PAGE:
Okay, it’s another one that’s not remotely forgotten. But we have to cover the BAR before we can effectively go into the more obscure variants of it that ARE forgotten. We’ve added a Browning Automatic Rifle page in the Vault, with a WWII manual, a couple post-war depot-level ordnance manuals, and more.
Let’s consider for a moment just how impressive the BAR is. John Browning developed it on his own initiative, not in response to a military procurement request. He starts work in 1916, hold a public demonstration in 1917 (upon which it is adopted despite never being requested), and by 1918 it’s in major combat use. And this is with the same Army that spent 20 years trying to avoid adopting the Maxim, and would go on to take many more years to accept the Garand rifle. Browning’s mere two-year development timetable is really unparalleled in US small arms history.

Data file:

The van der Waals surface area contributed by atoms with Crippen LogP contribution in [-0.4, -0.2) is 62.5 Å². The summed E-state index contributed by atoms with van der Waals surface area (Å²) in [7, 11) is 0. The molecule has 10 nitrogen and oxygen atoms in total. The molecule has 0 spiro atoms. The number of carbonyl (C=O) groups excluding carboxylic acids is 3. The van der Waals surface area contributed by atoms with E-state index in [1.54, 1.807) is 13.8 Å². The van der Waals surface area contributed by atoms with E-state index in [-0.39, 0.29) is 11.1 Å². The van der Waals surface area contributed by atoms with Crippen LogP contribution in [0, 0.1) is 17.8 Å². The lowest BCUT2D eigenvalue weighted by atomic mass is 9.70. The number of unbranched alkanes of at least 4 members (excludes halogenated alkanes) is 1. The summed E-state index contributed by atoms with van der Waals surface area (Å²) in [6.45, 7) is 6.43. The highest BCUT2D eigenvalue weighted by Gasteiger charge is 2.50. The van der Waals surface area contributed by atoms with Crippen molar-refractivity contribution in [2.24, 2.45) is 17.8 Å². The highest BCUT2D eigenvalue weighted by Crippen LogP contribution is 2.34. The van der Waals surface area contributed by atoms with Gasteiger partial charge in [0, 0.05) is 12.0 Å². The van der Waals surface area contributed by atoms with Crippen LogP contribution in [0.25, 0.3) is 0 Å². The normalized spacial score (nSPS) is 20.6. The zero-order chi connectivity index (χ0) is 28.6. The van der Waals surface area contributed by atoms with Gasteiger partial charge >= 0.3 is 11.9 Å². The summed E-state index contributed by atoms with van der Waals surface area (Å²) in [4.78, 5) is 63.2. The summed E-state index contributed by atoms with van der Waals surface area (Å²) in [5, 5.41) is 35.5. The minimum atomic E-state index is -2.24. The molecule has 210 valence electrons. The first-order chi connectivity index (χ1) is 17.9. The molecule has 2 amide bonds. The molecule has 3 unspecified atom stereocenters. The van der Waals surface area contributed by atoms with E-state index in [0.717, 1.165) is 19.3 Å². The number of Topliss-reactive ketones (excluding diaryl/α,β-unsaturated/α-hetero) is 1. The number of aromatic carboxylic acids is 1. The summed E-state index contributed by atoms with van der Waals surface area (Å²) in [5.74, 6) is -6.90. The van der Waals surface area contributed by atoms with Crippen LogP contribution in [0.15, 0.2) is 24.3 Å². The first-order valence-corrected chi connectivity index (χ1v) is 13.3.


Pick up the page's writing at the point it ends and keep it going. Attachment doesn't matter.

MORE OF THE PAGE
On top of that, it would remain a standard issue weapon for 50 years, and be the basis for the MAG 58, which continues to serve in a great many armed forces to this day.
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